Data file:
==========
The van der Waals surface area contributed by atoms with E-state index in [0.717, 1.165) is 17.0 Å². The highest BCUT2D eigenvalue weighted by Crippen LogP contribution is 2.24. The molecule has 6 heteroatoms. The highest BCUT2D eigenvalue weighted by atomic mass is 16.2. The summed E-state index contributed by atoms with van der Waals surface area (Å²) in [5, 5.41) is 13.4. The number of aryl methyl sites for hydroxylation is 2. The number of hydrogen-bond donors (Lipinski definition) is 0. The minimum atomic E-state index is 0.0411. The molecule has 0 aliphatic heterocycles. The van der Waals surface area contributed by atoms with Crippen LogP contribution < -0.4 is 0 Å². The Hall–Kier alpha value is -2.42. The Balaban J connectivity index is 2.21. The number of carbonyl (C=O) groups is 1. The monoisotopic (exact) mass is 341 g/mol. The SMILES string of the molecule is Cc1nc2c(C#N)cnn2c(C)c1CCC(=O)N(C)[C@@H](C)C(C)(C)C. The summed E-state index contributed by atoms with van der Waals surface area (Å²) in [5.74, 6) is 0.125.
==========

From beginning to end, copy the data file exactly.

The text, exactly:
The van der Waals surface area contributed by atoms with E-state index in [0.717, 1.165) is 17.0 Å². The highest BCUT2D eigenvalue weighted by Crippen LogP contribution is 2.24. The molecule has 6 heteroatoms. The highest BCUT2D eigenvalue weighted by atomic mass is 16.2. The summed E-state index contributed by atoms with van der Waals surface area (Å²) in [5, 5.41) is 13.4. The number of aryl methyl sites for hydroxylation is 2. The number of hydrogen-bond donors (Lipinski definition) is 0. The minimum atomic E-state index is 0.0411. The molecule has 0 aliphatic heterocycles. The van der Waals surface area contributed by atoms with Crippen LogP contribution < -0.4 is 0 Å². The Hall–Kier alpha value is -2.42. The Balaban J connectivity index is 2.21. The number of carbonyl (C=O) groups is 1. The monoisotopic (exact) mass is 341 g/mol. The SMILES string of the molecule is Cc1nc2c(C#N)cnn2c(C)c1CCC(=O)N(C)[C@@H](C)C(C)(C)C. The summed E-state index contributed by atoms with van der Waals surface area (Å²) in [5.74, 6) is 0.125.